full-grown. Before the rise of the Greek city-states, Babylon had made
contributions to astronomy, and the rudiments of geometry and medicine
had been developed in Egypt. The genius of the Greeks, however, owed
little to these ancient civilizations. Greek culture had its beginnings
in the settlements on the coast of Asia Minor. Here Homer sang of a
joyous, conquering people and of their gods, who, far from being aloof
and forbidding, were always ready to come down from Mount Olympus to
play a part in the absorbing life of the people (see Homeric
Legend ; Mythology
War ). Philosophy was also born in Asia Minor, where in the 6th and
5th centuries BC such men as Thales, Heraclitus,
and Democritus speculated on the makeup of the world (see Philosophy
). Thales also contributed to the science of geometry, which was further
advanced by the teacher and mathematician Pythagoras in the distant
colony of Croton in southern Italy (see Pythagoras
In the 5th century BC, with the rise of Athens
as a wealthy democratic state, the center of Greek culture passed to the
peninsula. Here the Greeks reached the peak of their extraordinary
creative energy. This was the great period of Greek literature,
architecture, and sculpture, a period that reached its culmination in
the age of Pericles (see Pericles
; Greek and
Roman Art ; Greek
Literature ). Philosophers now turned their thoughts from the study
of matter to the study of mankind.
Toward the end of the century Socrates ushered in what is considered
to be the most brilliant period of Greek philosophy, passing on his
wisdom to his pupil Plato. Plato in turn handed it on to "the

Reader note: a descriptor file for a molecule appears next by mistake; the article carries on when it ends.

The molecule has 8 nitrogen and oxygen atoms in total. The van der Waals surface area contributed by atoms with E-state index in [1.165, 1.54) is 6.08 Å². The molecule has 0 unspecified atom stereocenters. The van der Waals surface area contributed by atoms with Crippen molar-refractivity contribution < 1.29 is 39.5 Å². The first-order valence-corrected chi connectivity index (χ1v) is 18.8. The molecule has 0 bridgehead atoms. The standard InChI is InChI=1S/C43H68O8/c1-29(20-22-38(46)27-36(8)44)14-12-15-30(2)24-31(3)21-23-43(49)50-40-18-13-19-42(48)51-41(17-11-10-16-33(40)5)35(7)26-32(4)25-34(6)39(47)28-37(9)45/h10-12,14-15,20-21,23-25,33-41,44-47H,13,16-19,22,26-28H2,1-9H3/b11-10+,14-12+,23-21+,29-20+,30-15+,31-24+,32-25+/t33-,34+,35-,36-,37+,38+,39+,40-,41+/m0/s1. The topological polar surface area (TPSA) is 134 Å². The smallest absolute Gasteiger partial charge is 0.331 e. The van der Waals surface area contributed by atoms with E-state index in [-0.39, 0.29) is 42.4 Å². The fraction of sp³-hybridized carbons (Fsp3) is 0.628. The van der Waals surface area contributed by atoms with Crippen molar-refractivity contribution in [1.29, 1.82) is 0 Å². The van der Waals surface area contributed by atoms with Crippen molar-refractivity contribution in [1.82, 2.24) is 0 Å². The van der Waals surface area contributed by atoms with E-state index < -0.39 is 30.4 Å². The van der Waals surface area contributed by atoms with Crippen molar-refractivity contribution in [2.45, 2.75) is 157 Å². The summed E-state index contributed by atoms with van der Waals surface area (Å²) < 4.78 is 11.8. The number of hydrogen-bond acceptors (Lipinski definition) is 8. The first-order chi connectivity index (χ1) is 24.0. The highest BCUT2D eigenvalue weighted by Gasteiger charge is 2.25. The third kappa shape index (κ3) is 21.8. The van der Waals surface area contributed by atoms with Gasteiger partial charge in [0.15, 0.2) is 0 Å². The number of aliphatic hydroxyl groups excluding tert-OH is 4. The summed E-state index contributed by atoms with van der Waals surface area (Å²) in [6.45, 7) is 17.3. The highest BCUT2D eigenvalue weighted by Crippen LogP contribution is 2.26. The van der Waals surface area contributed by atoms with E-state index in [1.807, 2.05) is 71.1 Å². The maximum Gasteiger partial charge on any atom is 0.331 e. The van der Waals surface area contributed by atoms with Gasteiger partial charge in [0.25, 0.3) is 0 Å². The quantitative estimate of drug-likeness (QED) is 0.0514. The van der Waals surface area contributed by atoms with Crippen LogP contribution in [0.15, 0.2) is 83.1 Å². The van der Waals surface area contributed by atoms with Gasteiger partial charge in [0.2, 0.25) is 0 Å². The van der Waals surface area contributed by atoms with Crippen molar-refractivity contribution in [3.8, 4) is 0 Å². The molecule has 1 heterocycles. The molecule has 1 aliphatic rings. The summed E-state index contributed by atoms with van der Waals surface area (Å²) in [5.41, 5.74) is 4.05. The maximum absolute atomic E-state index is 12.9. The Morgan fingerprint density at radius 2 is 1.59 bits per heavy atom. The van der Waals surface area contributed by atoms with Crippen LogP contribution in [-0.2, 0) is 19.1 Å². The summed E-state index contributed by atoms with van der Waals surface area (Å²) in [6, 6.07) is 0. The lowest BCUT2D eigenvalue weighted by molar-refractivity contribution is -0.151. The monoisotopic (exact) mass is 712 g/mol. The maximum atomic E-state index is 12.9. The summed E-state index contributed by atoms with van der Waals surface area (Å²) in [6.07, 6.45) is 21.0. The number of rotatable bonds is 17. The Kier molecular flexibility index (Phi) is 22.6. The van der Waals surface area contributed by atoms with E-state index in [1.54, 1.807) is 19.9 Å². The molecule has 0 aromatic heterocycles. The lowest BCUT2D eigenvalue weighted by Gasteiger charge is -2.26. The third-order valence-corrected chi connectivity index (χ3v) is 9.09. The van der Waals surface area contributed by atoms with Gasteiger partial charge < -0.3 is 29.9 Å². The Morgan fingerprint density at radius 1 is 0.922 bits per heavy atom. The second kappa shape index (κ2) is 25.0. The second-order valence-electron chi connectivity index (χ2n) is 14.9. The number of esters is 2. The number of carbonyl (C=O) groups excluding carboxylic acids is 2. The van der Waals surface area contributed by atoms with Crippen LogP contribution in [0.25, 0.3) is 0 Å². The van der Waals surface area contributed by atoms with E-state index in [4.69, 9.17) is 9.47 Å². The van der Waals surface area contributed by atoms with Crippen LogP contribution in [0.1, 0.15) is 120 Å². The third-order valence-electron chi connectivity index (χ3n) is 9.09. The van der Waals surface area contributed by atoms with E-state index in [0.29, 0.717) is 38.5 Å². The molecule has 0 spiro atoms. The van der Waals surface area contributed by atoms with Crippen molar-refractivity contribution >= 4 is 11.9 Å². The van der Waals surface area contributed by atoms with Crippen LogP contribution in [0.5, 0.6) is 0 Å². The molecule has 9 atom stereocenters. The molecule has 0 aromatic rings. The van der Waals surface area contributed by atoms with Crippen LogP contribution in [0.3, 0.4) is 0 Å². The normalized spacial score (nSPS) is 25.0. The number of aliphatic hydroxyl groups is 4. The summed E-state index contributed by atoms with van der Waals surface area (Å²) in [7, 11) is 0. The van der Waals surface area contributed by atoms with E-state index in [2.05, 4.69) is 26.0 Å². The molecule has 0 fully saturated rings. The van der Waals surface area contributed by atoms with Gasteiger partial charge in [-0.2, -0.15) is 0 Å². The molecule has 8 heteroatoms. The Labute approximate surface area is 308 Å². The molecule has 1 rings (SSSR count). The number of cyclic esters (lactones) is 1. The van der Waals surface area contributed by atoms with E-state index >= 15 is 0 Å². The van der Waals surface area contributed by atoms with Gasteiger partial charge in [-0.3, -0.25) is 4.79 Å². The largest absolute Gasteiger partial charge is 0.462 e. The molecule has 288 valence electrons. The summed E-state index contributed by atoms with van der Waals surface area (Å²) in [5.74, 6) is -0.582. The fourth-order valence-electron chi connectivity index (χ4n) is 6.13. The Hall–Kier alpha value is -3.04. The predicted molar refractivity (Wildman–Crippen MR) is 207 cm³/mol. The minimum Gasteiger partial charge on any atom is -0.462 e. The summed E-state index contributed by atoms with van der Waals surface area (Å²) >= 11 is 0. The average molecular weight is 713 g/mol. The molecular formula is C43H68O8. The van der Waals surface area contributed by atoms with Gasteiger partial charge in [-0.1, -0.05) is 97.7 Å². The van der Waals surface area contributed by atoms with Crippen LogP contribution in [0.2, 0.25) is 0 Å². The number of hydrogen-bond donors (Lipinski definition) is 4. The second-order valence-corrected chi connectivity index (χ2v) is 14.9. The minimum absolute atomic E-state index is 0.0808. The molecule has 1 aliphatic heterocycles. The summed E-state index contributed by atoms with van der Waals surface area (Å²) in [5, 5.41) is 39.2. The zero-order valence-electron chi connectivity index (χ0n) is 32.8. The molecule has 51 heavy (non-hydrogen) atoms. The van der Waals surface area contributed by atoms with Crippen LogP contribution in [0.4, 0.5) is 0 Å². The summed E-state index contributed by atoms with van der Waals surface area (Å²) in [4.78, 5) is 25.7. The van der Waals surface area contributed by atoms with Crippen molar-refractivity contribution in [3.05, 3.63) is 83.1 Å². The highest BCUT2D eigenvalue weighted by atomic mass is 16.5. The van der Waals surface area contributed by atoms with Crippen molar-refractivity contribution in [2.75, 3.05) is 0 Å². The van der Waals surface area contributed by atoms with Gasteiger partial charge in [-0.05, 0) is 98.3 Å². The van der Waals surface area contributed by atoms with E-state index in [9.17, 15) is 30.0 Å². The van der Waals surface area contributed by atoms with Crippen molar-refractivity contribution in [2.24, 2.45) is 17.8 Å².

master of those who know," the great Aristotle (see Socrates
The Progress of Science in the Hellenistic Age
Alexander died in 323 BC. The spread of Greek
learning that resulted from his conquests, however, laid the foundation
for much of the cultural progress of the Hellenistic Age. Alexandria,
the city founded by Alexander at the mouth of the Nile, became the
intellectual capital of the world and a center of Greek scholarship. Its
famous library, founded by Ptolemy I, was said to have contained 700,000
rolls of papyrus manuscripts (see Alexandria
In literature and art the Hellenistic Age was imitative, looking to
the masterpieces of earlier days for inspiration. In science, however,
much brilliant and original work was done. Archimedes put mechanics on a
sound footing, and Euclid established geometry as a science (see Archimedes
). Eratosthenes made maps and calculated the Earth's circumference (see
Aristarchus put forward the hypothesis that the Earth revolves around
the sun. Ptolemy, or Claudius Ptolemaeus, believed all the heavenly
bodies circled the Earth, and his views prevailed throughout the Middle
How Greek Culture Survived
The Hellenistic Age ended with the establishment of the Roman Empire
in 31 BC. The Romans borrowed from the art and
science of the Greeks and drew upon their philosophy of Stoicism. As
Christianity grew and spread, it was profoundly influenced by Greek
thought. Throughout the period of the barbarian invasions, Greek
learning was preserved by Christians in Constantinople and by Muslims in
Cairo. Its light shone again in the Middle Ages with the founding of the
great universities in Italy, France, and England. During the Renaissance
it provided an impetus for the rebirth of art and literature (see
). Modern science rests on the Greek idea of mankind's capacity to solve
problems by rational methods. In almost every phase of life the
quickening impulse of Greek thought can be seen among the peoples who
inherited this priceless legacy. (See also Ancient
Civilization ; City-State